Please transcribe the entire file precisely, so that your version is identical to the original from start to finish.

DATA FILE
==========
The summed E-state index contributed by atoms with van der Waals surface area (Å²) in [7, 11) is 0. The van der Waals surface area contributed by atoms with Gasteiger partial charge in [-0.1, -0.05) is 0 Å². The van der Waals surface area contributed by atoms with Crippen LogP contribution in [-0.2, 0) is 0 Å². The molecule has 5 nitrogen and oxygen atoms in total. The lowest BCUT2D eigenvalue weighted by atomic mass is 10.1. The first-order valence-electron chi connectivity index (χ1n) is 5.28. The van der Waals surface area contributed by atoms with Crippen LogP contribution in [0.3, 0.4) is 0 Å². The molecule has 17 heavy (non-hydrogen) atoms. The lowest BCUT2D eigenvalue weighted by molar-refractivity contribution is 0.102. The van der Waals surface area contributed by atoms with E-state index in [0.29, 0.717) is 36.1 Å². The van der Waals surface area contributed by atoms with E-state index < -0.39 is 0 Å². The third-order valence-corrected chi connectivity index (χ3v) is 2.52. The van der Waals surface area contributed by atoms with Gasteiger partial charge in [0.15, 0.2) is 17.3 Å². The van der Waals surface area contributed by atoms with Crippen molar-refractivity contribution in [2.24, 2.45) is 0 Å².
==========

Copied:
The summed E-state index contributed by atoms with van der Waals surface area (Å²) in [7, 11) is 0. The van der Waals surface area contributed by atoms with Gasteiger partial charge in [-0.1, -0.05) is 0 Å². The van der Waals surface area contributed by atoms with Crippen LogP contribution in [-0.2, 0) is 0 Å². The molecule has 5 nitrogen and oxygen atoms in total. The lowest BCUT2D eigenvalue weighted by atomic mass is 10.1. The first-order valence-electron chi connectivity index (χ1n) is 5.28. The van der Waals surface area contributed by atoms with Crippen LogP contribution in [0.3, 0.4) is 0 Å². The molecule has 17 heavy (non-hydrogen) atoms. The lowest BCUT2D eigenvalue weighted by molar-refractivity contribution is 0.102. The van der Waals surface area contributed by atoms with E-state index in [0.29, 0.717) is 36.1 Å². The van der Waals surface area contributed by atoms with E-state index < -0.39 is 0 Å². The third-order valence-corrected chi connectivity index (χ3v) is 2.52. The van der Waals surface area contributed by atoms with Gasteiger partial charge in [0.15, 0.2) is 17.3 Å². The van der Waals surface area contributed by atoms with Crippen molar-refractivity contribution in [2.24, 2.45) is 0 Å².